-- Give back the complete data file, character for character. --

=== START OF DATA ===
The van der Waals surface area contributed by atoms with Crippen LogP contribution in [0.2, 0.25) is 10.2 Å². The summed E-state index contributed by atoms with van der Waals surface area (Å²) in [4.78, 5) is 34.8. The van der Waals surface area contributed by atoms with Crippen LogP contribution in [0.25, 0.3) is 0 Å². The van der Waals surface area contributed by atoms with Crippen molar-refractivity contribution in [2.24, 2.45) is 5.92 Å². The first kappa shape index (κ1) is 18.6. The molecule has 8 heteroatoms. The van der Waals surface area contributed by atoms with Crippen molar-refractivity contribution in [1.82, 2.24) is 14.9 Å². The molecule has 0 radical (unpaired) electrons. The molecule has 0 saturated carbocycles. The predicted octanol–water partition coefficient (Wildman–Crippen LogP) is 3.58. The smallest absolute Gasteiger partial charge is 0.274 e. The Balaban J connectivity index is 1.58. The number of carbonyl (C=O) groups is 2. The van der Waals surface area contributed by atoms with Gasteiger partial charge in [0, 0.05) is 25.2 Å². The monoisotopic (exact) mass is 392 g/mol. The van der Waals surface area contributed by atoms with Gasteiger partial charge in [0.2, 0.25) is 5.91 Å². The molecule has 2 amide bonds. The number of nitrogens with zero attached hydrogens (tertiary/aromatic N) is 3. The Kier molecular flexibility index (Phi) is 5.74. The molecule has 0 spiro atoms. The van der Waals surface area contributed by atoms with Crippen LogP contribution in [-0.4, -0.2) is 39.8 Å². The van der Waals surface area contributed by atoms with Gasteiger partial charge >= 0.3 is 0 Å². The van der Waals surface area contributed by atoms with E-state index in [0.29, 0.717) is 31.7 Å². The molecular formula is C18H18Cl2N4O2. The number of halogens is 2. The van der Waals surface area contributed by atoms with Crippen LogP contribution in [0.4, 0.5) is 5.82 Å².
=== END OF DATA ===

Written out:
The van der Waals surface area contributed by atoms with Crippen LogP contribution in [0.2, 0.25) is 10.2 Å². The summed E-state index contributed by atoms with van der Waals surface area (Å²) in [4.78, 5) is 34.8. The van der Waals surface area contributed by atoms with Crippen LogP contribution in [0.25, 0.3) is 0 Å². The van der Waals surface area contributed by atoms with Crippen molar-refractivity contribution in [2.24, 2.45) is 5.92 Å². The first kappa shape index (κ1) is 18.6. The molecule has 8 heteroatoms. The van der Waals surface area contributed by atoms with Crippen molar-refractivity contribution in [1.82, 2.24) is 14.9 Å². The molecule has 0 radical (unpaired) electrons. The molecule has 0 saturated carbocycles. The predicted octanol–water partition coefficient (Wildman–Crippen LogP) is 3.58. The smallest absolute Gasteiger partial charge is 0.274 e. The Balaban J connectivity index is 1.58. The number of carbonyl (C=O) groups is 2. The van der Waals surface area contributed by atoms with Gasteiger partial charge in [0, 0.05) is 25.2 Å². The monoisotopic (exact) mass is 392 g/mol. The van der Waals surface area contributed by atoms with Gasteiger partial charge in [0.2, 0.25) is 5.91 Å². The molecule has 2 amide bonds. The number of nitrogens with zero attached hydrogens (tertiary/aromatic N) is 3. The Kier molecular flexibility index (Phi) is 5.74. The molecule has 0 spiro atoms. The van der Waals surface area contributed by atoms with Crippen LogP contribution in [-0.4, -0.2) is 39.8 Å². The van der Waals surface area contributed by atoms with Gasteiger partial charge >= 0.3 is 0 Å². The van der Waals surface area contributed by atoms with E-state index in [0.29, 0.717) is 31.7 Å². The molecular formula is C18H18Cl2N4O2. The number of halogens is 2. The van der Waals surface area contributed by atoms with Crippen LogP contribution in [0.4, 0.5) is 5.82 Å².